As with so much else in the Caribbean, developing skills in tourism needs the closer engagement of educational institutions at all levels, and the willingness of teachers to understand and inspire. It requires too the active involvement of the industry, the support of national hotel associations, and the engagement of international hotel chains in developing training programmes across their global portfolio.
International development agencies also should be more aware and actively engaged in funding tourism-related education and training initiatives, such as for example CHTA’s Young Leaders Forum which aims to identify and develop high flyers in the industry in their 30s and 40s.
For these reasons, it was heartening to see the University of the West Indies (UWI) hold a ground-breaking ceremony for a new facility on its Western Campus in Montego Bay which, the Pro Vice-Chancellor and Principal of the Mona campus, Professor Dale Webber, says will offer studies in tourism within a world-class school of management.
Hopefully this will mean that when it comes to tourism that the UWI will not only amalgamate all tourism studies there, but as Jamaica’s Tourism Minister, Edmund Bartlett, has suggested, give serious thought to the regional role a faculty of tourism might play in delivering a greater number of tourism professionals able eventually to manage and provide all of the future skills CARICOM needs.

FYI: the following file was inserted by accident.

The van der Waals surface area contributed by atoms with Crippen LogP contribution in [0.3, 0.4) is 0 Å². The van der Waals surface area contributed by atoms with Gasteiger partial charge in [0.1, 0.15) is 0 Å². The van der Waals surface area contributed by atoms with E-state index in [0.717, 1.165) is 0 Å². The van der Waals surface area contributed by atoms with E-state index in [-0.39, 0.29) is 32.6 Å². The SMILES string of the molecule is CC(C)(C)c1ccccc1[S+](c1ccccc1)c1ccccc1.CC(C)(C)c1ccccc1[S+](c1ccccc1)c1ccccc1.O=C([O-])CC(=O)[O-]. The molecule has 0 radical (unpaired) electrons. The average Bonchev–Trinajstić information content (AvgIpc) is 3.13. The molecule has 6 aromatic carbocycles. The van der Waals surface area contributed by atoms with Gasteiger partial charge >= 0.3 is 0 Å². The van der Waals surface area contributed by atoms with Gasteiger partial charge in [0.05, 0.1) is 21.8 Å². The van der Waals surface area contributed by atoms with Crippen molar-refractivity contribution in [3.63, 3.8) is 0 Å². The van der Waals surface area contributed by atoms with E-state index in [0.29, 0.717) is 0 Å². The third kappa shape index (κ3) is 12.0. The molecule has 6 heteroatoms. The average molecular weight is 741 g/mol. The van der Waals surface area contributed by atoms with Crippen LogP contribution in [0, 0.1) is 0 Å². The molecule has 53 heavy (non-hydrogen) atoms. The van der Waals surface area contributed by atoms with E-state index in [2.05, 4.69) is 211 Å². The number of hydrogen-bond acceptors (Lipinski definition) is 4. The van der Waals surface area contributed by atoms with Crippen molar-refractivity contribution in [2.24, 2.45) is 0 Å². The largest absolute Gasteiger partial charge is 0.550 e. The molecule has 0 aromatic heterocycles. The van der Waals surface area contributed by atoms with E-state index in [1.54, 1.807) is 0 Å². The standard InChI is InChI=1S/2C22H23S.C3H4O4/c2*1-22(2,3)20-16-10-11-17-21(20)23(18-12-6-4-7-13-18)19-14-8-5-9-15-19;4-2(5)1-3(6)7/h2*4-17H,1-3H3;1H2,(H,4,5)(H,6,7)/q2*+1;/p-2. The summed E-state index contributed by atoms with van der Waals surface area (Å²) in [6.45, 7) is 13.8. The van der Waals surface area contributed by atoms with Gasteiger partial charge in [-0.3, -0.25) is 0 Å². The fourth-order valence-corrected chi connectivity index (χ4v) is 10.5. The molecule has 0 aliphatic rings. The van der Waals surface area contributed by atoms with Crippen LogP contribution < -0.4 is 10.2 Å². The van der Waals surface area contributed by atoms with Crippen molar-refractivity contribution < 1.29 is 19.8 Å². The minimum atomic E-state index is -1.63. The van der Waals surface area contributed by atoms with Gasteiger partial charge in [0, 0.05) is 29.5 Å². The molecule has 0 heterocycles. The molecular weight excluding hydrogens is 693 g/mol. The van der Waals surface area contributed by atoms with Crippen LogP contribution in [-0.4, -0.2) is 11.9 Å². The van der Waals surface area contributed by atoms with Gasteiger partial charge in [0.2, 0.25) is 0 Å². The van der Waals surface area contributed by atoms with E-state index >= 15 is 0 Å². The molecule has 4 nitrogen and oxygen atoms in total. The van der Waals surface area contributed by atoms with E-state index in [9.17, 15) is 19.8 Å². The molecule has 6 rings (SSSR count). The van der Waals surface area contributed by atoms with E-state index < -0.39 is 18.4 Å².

In his remarks at the ground-breaking, Jamaica’s Tourism Minister noted that there was much more to do to take advantage of the emerging opportunities in tourism that exist, making it essential that all in the industry offer training that enables economic mobility.
What is evident in the region and internationally is that a very different group of skills are now required to enable tourism to respond to changing lifestyles and consumer demand, not least in relation to the use of artificial intelligence in hotel management and the industry’s new-found data-driven approach to marketing. Likewise, there is a pressing need for the creation of a research capacity able to analyse trends and to predict future patterns and trends in tourism as well as for wider competencies in foreign languages.
Recently, the World Travel and Tourism Council (WTTC) pointed out that human capital shortages in the hospitality sector are growing globally. This suggests that this is just the moment when the industry, including the international hotel chains, the Caribbean’s universities and training academies, and the development agencies should be focusing on partnerships that develop the future technical and managerial skills that can create the labour mobility the industry will need.
The WTTC has also projected that tourism in the Caribbean will create over 0.5m new jobs over the next ten years. Frank Comito observes that this clearly indicates that the demand side opportunities exist, and that tourism offers one of the best opportunities for professional growth and upward mobility.
“Over one in five jobs in our industry are supervisory and above, and require some level of post-secondary education,” he says. “It’s in industry’s and a country’s interest to work together to develop and elevate local talent.”
(David Jessop is a consultant to the Caribbean Council and can be contacted at firstname.lastname@example.org. Previous columns can be found at https://www.caribbean-council.org/research-analysis/)